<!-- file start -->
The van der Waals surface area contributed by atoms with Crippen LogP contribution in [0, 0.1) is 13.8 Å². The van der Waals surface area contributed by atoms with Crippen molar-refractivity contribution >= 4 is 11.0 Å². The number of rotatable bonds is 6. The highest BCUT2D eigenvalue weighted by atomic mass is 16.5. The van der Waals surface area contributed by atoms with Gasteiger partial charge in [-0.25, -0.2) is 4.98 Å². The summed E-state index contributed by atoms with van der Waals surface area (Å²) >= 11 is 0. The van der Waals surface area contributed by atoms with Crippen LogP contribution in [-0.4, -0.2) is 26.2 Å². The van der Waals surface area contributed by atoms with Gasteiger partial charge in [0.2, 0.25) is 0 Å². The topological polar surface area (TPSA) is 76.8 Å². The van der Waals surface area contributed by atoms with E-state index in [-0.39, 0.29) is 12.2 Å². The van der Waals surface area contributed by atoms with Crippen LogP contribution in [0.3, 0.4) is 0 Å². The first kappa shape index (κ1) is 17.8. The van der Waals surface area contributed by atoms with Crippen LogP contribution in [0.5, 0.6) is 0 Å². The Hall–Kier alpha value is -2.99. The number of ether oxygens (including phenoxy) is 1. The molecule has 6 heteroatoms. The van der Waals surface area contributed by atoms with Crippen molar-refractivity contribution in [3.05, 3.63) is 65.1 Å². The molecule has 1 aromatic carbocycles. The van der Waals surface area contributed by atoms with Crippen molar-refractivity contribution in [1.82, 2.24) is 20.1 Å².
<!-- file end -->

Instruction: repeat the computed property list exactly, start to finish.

The van der Waals surface area contributed by atoms with Crippen LogP contribution in [0, 0.1) is 13.8 Å². The van der Waals surface area contributed by atoms with Crippen molar-refractivity contribution >= 4 is 11.0 Å². The number of rotatable bonds is 6. The highest BCUT2D eigenvalue weighted by atomic mass is 16.5. The van der Waals surface area contributed by atoms with Gasteiger partial charge in [-0.25, -0.2) is 4.98 Å². The summed E-state index contributed by atoms with van der Waals surface area (Å²) >= 11 is 0. The van der Waals surface area contributed by atoms with Crippen LogP contribution in [-0.4, -0.2) is 26.2 Å². The van der Waals surface area contributed by atoms with Gasteiger partial charge in [0.2, 0.25) is 0 Å². The topological polar surface area (TPSA) is 76.8 Å². The van der Waals surface area contributed by atoms with E-state index in [-0.39, 0.29) is 12.2 Å². The van der Waals surface area contributed by atoms with Crippen LogP contribution in [0.3, 0.4) is 0 Å². The first kappa shape index (κ1) is 17.8. The van der Waals surface area contributed by atoms with Crippen LogP contribution in [0.5, 0.6) is 0 Å². The Hall–Kier alpha value is -2.99. The number of ether oxygens (including phenoxy) is 1. The molecule has 6 heteroatoms. The van der Waals surface area contributed by atoms with Crippen molar-refractivity contribution in [3.05, 3.63) is 65.1 Å². The molecule has 1 aromatic carbocycles. The van der Waals surface area contributed by atoms with Crippen molar-refractivity contribution in [1.82, 2.24) is 20.1 Å².